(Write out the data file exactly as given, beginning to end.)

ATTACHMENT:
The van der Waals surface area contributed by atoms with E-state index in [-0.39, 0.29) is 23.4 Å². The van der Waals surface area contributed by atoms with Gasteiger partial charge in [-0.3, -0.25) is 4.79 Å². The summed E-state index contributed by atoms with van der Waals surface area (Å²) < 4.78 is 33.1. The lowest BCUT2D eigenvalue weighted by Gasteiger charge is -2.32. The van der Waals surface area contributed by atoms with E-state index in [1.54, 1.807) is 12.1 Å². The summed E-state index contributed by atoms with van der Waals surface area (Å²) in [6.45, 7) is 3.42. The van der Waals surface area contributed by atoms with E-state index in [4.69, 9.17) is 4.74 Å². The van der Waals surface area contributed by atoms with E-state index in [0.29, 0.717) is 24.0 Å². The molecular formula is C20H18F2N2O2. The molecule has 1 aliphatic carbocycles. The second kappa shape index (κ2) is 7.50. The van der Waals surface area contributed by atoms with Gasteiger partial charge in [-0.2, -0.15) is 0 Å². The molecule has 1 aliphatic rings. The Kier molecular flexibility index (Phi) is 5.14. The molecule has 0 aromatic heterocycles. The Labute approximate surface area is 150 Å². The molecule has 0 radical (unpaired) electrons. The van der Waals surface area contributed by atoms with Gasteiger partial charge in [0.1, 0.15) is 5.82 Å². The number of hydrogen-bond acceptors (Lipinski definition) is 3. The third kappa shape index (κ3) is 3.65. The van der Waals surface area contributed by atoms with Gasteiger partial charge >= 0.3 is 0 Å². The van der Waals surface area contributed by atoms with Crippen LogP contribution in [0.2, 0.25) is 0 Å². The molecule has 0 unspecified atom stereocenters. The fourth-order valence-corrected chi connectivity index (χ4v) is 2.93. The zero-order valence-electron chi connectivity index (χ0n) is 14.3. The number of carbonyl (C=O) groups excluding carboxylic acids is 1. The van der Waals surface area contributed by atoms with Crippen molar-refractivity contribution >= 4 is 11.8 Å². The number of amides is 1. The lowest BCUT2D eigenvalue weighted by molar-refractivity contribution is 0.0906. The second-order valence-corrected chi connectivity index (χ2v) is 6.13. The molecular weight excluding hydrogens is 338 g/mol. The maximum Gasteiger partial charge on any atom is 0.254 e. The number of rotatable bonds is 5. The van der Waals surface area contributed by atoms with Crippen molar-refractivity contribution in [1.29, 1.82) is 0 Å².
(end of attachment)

The van der Waals surface area contributed by atoms with E-state index in [-0.39, 0.29) is 23.4 Å². The van der Waals surface area contributed by atoms with Gasteiger partial charge in [-0.3, -0.25) is 4.79 Å². The summed E-state index contributed by atoms with van der Waals surface area (Å²) < 4.78 is 33.1. The lowest BCUT2D eigenvalue weighted by Gasteiger charge is -2.32. The van der Waals surface area contributed by atoms with E-state index in [1.54, 1.807) is 12.1 Å². The summed E-state index contributed by atoms with van der Waals surface area (Å²) in [6.45, 7) is 3.42. The van der Waals surface area contributed by atoms with E-state index in [4.69, 9.17) is 4.74 Å². The van der Waals surface area contributed by atoms with E-state index in [0.29, 0.717) is 24.0 Å². The molecular formula is C20H18F2N2O2. The molecule has 1 aliphatic carbocycles. The second kappa shape index (κ2) is 7.50. The van der Waals surface area contributed by atoms with Gasteiger partial charge in [-0.2, -0.15) is 0 Å². The molecule has 1 aliphatic rings. The Kier molecular flexibility index (Phi) is 5.14. The molecule has 0 aromatic heterocycles. The Labute approximate surface area is 150 Å². The molecule has 0 radical (unpaired) electrons. The van der Waals surface area contributed by atoms with Gasteiger partial charge in [0.1, 0.15) is 5.82 Å². The number of hydrogen-bond acceptors (Lipinski definition) is 3. The third kappa shape index (κ3) is 3.65. The van der Waals surface area contributed by atoms with Gasteiger partial charge >= 0.3 is 0 Å². The van der Waals surface area contributed by atoms with Crippen LogP contribution in [0.2, 0.25) is 0 Å². The molecule has 0 unspecified atom stereocenters. The fourth-order valence-corrected chi connectivity index (χ4v) is 2.93. The zero-order valence-electron chi connectivity index (χ0n) is 14.3. The number of carbonyl (C=O) groups excluding carboxylic acids is 1. The van der Waals surface area contributed by atoms with Crippen molar-refractivity contribution >= 4 is 11.8 Å². The number of amides is 1. The lowest BCUT2D eigenvalue weighted by molar-refractivity contribution is 0.0906. The second-order valence-corrected chi connectivity index (χ2v) is 6.13. The molecular weight excluding hydrogens is 338 g/mol. The maximum Gasteiger partial charge on any atom is 0.254 e. The number of rotatable bonds is 5. The van der Waals surface area contributed by atoms with Crippen molar-refractivity contribution in [1.29, 1.82) is 0 Å².